Former senior lawyer appeals meth conviction

by Sol Dolor21 Oct 2016
A former senior lawyer convicted after admitting possession of methamphetamine is appealing his conviction.
 
Pertery Davey, the lawyer of Marc Cropper, who earlier pleaded guilty to three charges of possessing the class-A drug, argued in front of Justice Rebecca Edwards at the High Court of Auckland this week that the consequences of his client’s the conviction are out of proportion with the offending, according to a Stuff report.
 
Cropper, who worked for five years with major London-based firm Addleshaw Goddard before returning to New Zealand in 2013 to work at top firm Simpson Grierson, was caught along with other defendants in a police sting dubbed Operation Sienna last year.
 
The then 41-year-old admitted possessing at least 2.5g of methamphetamine but no more than 4.5g between June and July.
 
In April, Cropper was sentenced to supervision and ordered to pay a fine of $300 by Auckland District Court Judge Claire Ryan.
 
Ryan rejected the application by Davey for a discharge without conviction to allow his client to travel to the US to practice in information technology law, Cropper’s area of specialisation.
 
Judge Ryan said then that Cropper is a “high flying, high achieving, high ranking, ambitious lawyer” who decided to be involved with drugs. Cropper would have to face the consequences of his “fall from grace,” the judge said.
 
Davey’s arguments this week echo the arguments he made to Judge Ryan as he said Cropper is at a “critical” point in his life and career and that the conviction was an “insurmountable obstacle” to his search for work.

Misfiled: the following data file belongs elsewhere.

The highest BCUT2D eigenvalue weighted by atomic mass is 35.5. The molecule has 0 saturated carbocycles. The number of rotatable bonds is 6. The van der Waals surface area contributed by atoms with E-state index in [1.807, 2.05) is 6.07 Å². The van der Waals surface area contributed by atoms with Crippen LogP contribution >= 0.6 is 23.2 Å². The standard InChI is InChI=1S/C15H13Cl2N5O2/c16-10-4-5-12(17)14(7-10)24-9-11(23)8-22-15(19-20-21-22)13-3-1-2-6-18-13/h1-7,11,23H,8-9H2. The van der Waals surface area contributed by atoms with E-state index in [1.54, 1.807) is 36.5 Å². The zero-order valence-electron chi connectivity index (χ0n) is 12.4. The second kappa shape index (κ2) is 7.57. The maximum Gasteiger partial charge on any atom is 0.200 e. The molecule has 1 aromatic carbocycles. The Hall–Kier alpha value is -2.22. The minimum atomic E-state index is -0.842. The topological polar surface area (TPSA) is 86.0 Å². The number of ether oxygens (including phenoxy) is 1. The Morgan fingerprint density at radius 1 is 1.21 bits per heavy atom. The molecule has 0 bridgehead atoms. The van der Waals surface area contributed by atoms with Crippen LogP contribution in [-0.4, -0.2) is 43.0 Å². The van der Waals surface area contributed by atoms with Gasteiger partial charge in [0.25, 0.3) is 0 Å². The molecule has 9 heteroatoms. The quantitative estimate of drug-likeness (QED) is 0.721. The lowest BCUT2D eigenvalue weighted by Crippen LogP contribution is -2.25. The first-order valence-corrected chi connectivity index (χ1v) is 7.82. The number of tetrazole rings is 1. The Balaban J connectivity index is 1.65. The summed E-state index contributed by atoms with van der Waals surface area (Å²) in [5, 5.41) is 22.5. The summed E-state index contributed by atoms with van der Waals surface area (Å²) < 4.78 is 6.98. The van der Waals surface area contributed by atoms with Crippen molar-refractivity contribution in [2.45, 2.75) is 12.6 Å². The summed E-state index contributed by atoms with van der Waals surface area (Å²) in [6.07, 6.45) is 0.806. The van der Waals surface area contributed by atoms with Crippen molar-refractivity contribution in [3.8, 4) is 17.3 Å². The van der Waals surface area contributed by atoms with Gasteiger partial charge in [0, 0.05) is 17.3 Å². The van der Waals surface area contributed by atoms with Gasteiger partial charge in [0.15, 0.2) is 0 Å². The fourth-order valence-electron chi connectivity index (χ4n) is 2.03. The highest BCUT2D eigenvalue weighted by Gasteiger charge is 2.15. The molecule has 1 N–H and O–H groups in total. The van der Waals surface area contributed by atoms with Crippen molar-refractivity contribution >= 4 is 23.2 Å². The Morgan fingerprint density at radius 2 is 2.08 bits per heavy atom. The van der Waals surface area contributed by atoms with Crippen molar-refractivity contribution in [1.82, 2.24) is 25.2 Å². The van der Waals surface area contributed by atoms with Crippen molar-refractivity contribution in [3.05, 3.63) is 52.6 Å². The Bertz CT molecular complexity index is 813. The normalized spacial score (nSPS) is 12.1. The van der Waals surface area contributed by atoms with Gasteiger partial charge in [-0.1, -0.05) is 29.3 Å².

The lawyer noted that Cropper had completed 18 weeks of rehabilitation and that expects say Cropper won’t gain employment with his criminal history.
 
However, Hannah Clark who appeared for the Crown said that Cropper would still be required to inform possible employers that he was arrested and indicted even if the conviction is successfully appealed.
 
Furthermore, Clark noted that the Clean Slate Act would hide the conviction in seven years. She also said that being a lawyer aggravated the offending.
 
Davey countered by saying that telling Cropper his record would be hidden in seven years does not help the lawyer in the more immediate future.
 
“The Crown ...says he should have known better, but he's no different to anyone else in that position. Everyone knows taking meth is illegal and shouldn't be condoned,” Davey added, according to Stuff.
 
Davey also noted his client’s efforts to address his addiction.
 
Earlier, Judge Ryan said that Cropper is “not going to be able to hide” his offending.
 
She also noted that the offending involved methamphetamine, a drug known to change the behaviour of its users and impact relationships.
 
“If this was shop lifting or a burglary when he was 19 it would be fairly easy [to disregard], but it's not,” Judge Ryan said in denying the discharge without conviction.
 
“Should I give a discharge without conviction to every person who comes to my court and says, and can prove, that they're in a specialised profession?” she said.
 
Justice Edwards reserved her decision, Stuff said.